God is a God of the 'NOW'.
If you are like me, most days there just does not seem to be enough 'time'. So many things to accomplish in the 14 hours or so that we're awake: Work to do, shopping to do, places to visit, family to look after - the list is endless. Would it be any different if we had a 36 hour day? or a 40 hour day? Would life become 'less' busy because we had more 'time'? Somehow I think not. We would still find things to do with our time, we would still be 'too busy'.
Although God is eternal, and is not restricted by time as we are, He has not left us alone in this world to just 'get on with it'. God has a purpose for this world, God has a purpose for you and God has a purpose for me. The psalmist wrote ' My times are in thy hand;' (Ps.31;16) This is a comfort for the Christian. To know our times are in his hands, that our heavenly Father looks after us, protects us, provides for us and much,much more.
We need to dwell on that phrase 'My times are in thy hand' - our time is in God's hands! That means God is in control. Our lives belong to God and therefore we should be concious of how we use our time, what we do what we say, where we go etc.
Ecclesiasties (3:1-11) has a long list of how time is appropriated in life: a time to be born, to die, to heal, to break down, to build up, to weep, to laugh - the list goes on. The writer in Ecclesiaties concludes in verse 11 ' he has made everything beautiful in its time'. Just think - God has made 'EVERYTHING beautiful'!
That seems so far from the world we see on our TV screens though, or the world we read about in the papers or on the internet. The world we see is a world that is broken, hurting, at war, in turmoil and distress, a world that looks far from beautiful. Could it be the case that the reason for this destruction in the world is due to the fact that so many people are living for 'Now' in a world as they see it, without a God who cares? A world of self centeredness and selfishness where they give no real thought as to where they will spend eternity?
The heart beat of anyone involved with evangelism is a heart beat for the lost, a heart beat of urgency.It is a heart that beats because God does care! The apostle Paul writes in 2 Corinthians 6 '...Behold now is the accepted time. Now is the day of salvation' (v2). The greek word used in this verse for 'time' is 'KAIROS' meaning a 'season' rather than a defined length of time. God has not left this world to it's own devices, He sent His Son Jesus Christ to die on a cross so that all who put their trust in Him could be forgiven and restored to a new life which has meaning and purpose.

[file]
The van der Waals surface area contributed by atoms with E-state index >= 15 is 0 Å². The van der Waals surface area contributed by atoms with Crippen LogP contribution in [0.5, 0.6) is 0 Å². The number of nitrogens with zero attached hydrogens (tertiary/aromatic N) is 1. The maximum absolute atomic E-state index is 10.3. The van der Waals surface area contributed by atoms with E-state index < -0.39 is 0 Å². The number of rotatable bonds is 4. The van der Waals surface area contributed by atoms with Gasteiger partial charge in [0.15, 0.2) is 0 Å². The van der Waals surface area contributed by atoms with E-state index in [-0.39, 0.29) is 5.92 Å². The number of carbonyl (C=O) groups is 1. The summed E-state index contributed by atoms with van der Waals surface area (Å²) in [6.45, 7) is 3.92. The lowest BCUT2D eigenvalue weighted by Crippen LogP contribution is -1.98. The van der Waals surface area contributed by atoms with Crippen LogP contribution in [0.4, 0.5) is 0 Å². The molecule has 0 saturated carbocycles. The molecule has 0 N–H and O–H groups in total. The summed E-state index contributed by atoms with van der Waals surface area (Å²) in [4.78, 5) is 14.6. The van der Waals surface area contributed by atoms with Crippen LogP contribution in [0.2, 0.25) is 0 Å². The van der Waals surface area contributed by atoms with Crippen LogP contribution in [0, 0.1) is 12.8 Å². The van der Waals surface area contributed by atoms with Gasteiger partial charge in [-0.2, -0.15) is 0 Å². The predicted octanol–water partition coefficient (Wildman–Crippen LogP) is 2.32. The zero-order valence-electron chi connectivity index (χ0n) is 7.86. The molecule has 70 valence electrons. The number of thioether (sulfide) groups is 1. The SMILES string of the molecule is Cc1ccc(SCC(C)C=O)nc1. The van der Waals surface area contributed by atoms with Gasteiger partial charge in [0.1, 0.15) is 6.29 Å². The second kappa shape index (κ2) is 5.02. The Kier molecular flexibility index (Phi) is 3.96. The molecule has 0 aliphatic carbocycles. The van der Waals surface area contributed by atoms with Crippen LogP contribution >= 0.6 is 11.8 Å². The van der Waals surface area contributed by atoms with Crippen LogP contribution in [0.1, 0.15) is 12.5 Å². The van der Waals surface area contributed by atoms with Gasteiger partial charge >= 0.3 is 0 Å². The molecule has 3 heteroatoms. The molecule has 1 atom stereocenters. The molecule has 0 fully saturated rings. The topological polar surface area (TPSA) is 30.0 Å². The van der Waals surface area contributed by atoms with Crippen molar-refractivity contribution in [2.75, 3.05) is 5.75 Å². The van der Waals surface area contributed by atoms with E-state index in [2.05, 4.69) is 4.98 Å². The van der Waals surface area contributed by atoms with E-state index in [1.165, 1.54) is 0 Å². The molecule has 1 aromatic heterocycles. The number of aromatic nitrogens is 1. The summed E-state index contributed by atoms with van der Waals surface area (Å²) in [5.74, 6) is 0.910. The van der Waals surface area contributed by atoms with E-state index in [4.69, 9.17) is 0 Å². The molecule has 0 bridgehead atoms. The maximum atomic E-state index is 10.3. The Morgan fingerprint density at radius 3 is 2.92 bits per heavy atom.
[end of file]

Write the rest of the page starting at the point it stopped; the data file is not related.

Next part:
This is the season we are in. This is God's 'NOW' moment. This is our 'NOW' moment. We only have the days we are alive to make a difference, to be 'redeeming the time' (Eph 5:16). We only have 'NOW', this 'SEASON', to share the gospel, to tell people about Jesus. So often we say we are waiting for God, but the truth is He is waiting for us - waiting for us to go - NOW - for 'NOW IS THE TIME!
Steve Mullins ( @drybonestrust )
The urgency of spreading the Gospel has been fired up within me since the week at Reinhard Bonnke’s School of Evangelism in London. “Now is the Time” to see the kingdom increase, saving souls, encouraging the disheartened to return to their first love, Jesus, and equipping believers to take the Gospel into their communities. The inner desire to ‘Go’ has within it the need to be wise.
A couple of months ago I was reading through the book of Mark. I was encouraged to see how the author takes the reader on a geographical journey, Galilee and Judea but also a journey of Jesus ministry. The Gospel of Mark is known as the evangelist’s gospel due to the vividness and clarity in the writing style. Mark emphasises the Passion of Christ, which is what we as evangelist’s have in abundance, passion. The need for personal faith, the gospel message and power of Jesus to bring hope to the lost are at the core of Mark’s gospel. The author’s vigour and urgency in exalting Jesus as the Messiah and Son of God, runs hand in hand with discipleship.
The life of discipleship and service means for many of us experiencing rejection and misunderstanding as Jesus did. Disciples are encouraged to see Jesus’ mission, take up their cross and follow him. The urgency of “Now”can over shadow all that was taught throughout the New Testament. It is so easy to focus on fulfilling “Go into all the world and preach the gospel to every creature” (Mark 16:10) that we forfeit some of the teachings of Jesus that enable us to be wise stewards.